public void doInit(Page page, Object[] args) {
         ''startTrans(); //depending the container, see below''
     }
     public void doCatch(Throwable ex) {
         _err = true;
         ''rollbackTrans(); //depending the container, see below''
     }
     public void doFinally() {
         if (!_err)
             ''commitTrans(); //depending the container, see below''
     }
 }

As depicted, the transaction starts in the doInit method, and ends in the doFinally method of the Initiator interface.

How to start, commit and rollback an transaction depends on the container you use.

J2EE Transaction and Initiator

If you are using a J2EE container, you could look up the transaction manager (javax.transaction.TransactionManager), and then invoke its begin method to start an transaction. To rollback, invoke its rollback method. To commit, invoke its commit method.

Web Containers and Initiator

If you are using a Web container without transaction managers, you could start a transaction by constructing a database connection. Then, invoke its commit and rollback methods accordingly.

 import java.sql.*;
 import javax.sql.DataSource;
 import javax.naming.InitContext;
 import org.zkoss.util.logging.Log;
 import org.zkoss.zk.ui.Page;
 import org.zkoss.zk.ui.util.Initiator;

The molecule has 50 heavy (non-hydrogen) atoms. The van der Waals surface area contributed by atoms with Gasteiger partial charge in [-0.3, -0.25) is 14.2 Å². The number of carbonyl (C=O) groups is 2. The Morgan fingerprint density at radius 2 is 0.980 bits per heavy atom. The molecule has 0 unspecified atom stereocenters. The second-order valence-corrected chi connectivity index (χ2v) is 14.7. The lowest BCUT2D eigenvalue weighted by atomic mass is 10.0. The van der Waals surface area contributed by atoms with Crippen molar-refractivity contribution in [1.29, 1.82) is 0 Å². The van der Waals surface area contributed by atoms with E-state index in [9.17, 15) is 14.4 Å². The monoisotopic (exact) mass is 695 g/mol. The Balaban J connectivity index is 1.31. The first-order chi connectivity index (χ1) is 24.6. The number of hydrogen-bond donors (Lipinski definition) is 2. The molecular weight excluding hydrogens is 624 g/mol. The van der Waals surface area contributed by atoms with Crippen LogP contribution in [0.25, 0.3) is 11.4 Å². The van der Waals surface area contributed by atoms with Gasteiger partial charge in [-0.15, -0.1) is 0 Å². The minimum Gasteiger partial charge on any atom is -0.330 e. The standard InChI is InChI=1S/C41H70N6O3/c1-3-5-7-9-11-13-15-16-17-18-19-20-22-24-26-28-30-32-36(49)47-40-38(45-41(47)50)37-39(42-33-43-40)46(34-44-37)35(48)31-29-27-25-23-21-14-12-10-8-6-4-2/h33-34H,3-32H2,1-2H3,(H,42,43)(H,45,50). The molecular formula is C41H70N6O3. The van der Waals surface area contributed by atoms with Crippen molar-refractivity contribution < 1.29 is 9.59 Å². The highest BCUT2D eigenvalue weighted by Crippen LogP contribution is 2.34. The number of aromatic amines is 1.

public class TransInitiator implements Initiator {
     private static final Log log = Log.lookup(TransInitiator.class);
     private Connection _conn;
     private boolean _err;

     public void doInit(Page page, Object[] args) {
         try {
             DataSource ds = (DataSource)new InitialContext()
                 .lookup("java:comp/env/jdbc/MyDB");
             _conn = ds.getConnection();
         } catch (Throwable ex) {
             throw UiException.Aide.wrap(ex);
         }
     }
     public void doCatch(Throwable t) {
         if (_conn != null) {
             try {
                 _err = true;
                 _conn.rollback();
             } catch (SQLException ex) {
                 log.warning("Unable to roll back", ex);
             }
         }
     }
     public void doFinally() {
         if (_conn != null) {
             try {
                 if (!_err)
                     _conn.commit();
             } catch (SQLException ex) {
                 log.warning("Failed to commit", ex);
             } finally {
                 try {
                     _conn.close();
                 } catch (SQLException ex) {
                     log.warning("Unable to close transaction", ex);
                 }
             }
         }
     }
 }



Copyright © Potix Corporation. This article is licensed under GNU Free Documentation License.